Software development is not random. IT has pattens.

Software development organizations, like people, have patterns.  In other words organizational behavior is not random.  Organizational behavior, like the behavior of a person, has a pattern and therefore can be predicted.   If you study your software development organization I guarantee you will start to see repeating patterns be able to predict patterns and make systematic improvements. The only way to learn about a software development organization is by systematic study.  When studying a software development organization it is important to gather data from samples, make conclusions and then forecast the future.

The entire premise of software metrics is the best way to can improve a software development organization is by systematic study.    Peter Senge points out in his book, The Fifth Discipline organizations must learn if they are going to survive in a global economy.  Software development is a global industry that changes and moves rapidly.

The movie Groundhog Day exemplifies many software development organizations.  The basic premise of the movie is the main character, Bill Murray, never learns.   Too many software development organizations never learn.  They just keep making the same mistakes over and over again.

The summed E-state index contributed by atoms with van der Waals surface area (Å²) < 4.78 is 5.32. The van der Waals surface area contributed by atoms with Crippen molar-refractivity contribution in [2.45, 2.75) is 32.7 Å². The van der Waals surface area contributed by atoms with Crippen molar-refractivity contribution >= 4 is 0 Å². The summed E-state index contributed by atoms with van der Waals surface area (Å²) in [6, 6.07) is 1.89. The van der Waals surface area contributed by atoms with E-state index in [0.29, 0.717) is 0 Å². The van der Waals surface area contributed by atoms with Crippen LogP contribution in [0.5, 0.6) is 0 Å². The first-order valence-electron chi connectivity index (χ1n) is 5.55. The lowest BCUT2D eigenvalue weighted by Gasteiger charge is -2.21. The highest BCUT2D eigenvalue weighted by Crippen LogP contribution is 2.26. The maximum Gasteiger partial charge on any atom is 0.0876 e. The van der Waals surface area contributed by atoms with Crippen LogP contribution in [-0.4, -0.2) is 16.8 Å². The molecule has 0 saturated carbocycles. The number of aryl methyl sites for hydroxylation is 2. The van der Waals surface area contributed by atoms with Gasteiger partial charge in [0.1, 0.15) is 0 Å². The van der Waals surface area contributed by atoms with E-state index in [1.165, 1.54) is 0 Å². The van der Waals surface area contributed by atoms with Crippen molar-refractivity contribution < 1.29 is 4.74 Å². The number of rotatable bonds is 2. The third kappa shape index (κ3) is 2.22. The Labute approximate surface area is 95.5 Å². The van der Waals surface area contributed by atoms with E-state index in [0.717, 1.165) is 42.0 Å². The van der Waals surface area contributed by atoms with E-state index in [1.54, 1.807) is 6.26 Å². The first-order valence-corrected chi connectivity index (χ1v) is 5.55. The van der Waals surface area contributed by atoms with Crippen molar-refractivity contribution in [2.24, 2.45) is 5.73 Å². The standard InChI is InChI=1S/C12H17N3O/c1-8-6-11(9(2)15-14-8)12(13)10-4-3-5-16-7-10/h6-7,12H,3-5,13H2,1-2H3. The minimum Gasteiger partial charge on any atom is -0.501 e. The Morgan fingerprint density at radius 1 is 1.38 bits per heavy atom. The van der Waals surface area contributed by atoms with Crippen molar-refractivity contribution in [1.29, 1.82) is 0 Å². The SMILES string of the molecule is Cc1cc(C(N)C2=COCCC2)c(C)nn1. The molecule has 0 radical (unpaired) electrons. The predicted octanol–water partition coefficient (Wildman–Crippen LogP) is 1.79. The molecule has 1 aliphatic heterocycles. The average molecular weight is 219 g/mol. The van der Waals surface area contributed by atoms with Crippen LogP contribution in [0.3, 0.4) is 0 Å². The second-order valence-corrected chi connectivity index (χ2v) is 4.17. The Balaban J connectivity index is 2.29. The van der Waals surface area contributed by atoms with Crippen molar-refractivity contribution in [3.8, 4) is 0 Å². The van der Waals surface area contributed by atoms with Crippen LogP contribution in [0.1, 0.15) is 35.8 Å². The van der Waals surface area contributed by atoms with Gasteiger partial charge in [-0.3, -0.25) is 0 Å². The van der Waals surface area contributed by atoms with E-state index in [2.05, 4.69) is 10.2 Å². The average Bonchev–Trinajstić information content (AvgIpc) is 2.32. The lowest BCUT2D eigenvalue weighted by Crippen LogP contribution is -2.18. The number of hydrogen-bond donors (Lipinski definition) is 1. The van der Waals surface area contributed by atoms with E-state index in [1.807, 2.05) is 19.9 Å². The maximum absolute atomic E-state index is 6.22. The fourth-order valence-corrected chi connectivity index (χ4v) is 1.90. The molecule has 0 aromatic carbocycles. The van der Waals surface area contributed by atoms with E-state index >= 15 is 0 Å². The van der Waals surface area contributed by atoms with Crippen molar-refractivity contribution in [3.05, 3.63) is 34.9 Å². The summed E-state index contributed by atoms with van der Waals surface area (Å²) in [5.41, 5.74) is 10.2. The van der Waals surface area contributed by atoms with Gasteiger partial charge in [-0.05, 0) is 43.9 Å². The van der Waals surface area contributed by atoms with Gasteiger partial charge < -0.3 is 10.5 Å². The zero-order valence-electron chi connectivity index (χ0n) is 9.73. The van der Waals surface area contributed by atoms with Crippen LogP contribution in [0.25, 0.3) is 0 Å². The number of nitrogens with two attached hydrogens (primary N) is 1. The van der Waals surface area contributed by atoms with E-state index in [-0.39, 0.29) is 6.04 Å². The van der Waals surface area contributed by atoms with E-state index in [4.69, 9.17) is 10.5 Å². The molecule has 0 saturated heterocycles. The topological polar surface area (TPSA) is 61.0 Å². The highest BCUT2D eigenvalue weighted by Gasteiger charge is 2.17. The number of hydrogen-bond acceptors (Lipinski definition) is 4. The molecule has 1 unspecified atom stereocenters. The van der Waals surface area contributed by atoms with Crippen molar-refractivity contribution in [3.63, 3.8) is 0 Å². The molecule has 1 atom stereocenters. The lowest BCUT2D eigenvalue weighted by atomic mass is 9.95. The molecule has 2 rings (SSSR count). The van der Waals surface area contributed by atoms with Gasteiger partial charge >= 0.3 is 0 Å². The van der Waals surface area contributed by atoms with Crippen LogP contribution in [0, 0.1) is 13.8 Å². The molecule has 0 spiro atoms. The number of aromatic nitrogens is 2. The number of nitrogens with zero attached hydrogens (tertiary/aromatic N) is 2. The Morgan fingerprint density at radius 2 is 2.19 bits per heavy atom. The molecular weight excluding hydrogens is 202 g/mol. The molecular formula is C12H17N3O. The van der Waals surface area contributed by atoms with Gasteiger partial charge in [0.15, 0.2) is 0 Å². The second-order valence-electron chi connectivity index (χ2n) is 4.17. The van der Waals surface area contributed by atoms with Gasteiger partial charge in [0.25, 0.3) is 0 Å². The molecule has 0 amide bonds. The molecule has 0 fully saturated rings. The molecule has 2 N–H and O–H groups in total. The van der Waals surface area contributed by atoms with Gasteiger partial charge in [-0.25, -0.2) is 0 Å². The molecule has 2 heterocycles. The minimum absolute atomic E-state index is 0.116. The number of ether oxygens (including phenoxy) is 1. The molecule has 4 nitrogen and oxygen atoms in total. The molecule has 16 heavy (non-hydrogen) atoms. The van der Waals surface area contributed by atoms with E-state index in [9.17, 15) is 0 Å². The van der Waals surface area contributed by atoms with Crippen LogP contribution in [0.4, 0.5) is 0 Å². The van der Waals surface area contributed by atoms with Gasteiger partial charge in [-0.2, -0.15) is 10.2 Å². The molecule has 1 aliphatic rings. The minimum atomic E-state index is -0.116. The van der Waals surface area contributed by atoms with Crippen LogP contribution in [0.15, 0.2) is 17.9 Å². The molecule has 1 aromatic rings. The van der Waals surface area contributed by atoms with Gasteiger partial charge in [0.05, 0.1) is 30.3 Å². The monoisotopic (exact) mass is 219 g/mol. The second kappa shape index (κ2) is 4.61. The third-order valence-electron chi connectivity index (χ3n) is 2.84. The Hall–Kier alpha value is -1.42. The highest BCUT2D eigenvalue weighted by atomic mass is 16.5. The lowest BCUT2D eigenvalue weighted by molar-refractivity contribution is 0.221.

The best learning comes from systematic study of past projects.  Some organizations, like people, need to learn from their mistakes and their successes.  Unfortunately many software development organizations, again like people, never learn from their mistakes.   These organizations keep making the same mistakes over and over again.

Ethnography

The fancy or academic word for what you are about to do is, “Ethnography.” In ethnography a researcher examines the group’s observable and learned patterns of behavior, customs, rituals, and ways of life.

The lengthy study of Gorilla’s by Dian Fossey is an example of an ethnographical study.   If Fossey can successfully study and learn about gorilla’s in the wild,  then I am pretty sure anyone can  study and learn about their software development organization in an office environment.

Read more at Reboot! Rethinking and Restarting Software Development.

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  1. […] Original post:  Software development is not random. IT has pattens. « Quips On … […]


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